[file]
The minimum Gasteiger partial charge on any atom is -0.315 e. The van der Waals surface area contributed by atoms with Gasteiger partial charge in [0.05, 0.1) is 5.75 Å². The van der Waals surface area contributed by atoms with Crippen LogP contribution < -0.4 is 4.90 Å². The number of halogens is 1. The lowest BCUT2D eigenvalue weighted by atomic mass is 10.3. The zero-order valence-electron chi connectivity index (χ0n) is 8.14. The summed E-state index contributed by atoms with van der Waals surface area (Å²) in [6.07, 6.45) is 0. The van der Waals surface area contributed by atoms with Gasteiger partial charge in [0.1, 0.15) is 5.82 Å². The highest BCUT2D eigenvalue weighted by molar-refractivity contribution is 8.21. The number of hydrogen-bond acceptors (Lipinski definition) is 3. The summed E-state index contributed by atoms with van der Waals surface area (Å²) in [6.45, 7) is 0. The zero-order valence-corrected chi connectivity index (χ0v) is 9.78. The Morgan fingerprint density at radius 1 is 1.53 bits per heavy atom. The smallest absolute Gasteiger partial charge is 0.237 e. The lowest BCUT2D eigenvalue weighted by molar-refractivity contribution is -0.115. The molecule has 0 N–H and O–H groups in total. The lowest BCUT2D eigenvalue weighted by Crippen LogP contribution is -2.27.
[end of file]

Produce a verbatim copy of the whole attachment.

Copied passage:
The minimum Gasteiger partial charge on any atom is -0.315 e. The van der Waals surface area contributed by atoms with Gasteiger partial charge in [0.05, 0.1) is 5.75 Å². The van der Waals surface area contributed by atoms with Crippen LogP contribution < -0.4 is 4.90 Å². The number of halogens is 1. The lowest BCUT2D eigenvalue weighted by atomic mass is 10.3. The zero-order valence-electron chi connectivity index (χ0n) is 8.14. The summed E-state index contributed by atoms with van der Waals surface area (Å²) in [6.07, 6.45) is 0. The van der Waals surface area contributed by atoms with Gasteiger partial charge in [0.1, 0.15) is 5.82 Å². The highest BCUT2D eigenvalue weighted by molar-refractivity contribution is 8.21. The number of hydrogen-bond acceptors (Lipinski definition) is 3. The summed E-state index contributed by atoms with van der Waals surface area (Å²) in [6.45, 7) is 0. The zero-order valence-corrected chi connectivity index (χ0v) is 9.78. The Morgan fingerprint density at radius 1 is 1.53 bits per heavy atom. The smallest absolute Gasteiger partial charge is 0.237 e. The lowest BCUT2D eigenvalue weighted by molar-refractivity contribution is -0.115. The molecule has 0 N–H and O–H groups in total. The lowest BCUT2D eigenvalue weighted by Crippen LogP contribution is -2.27.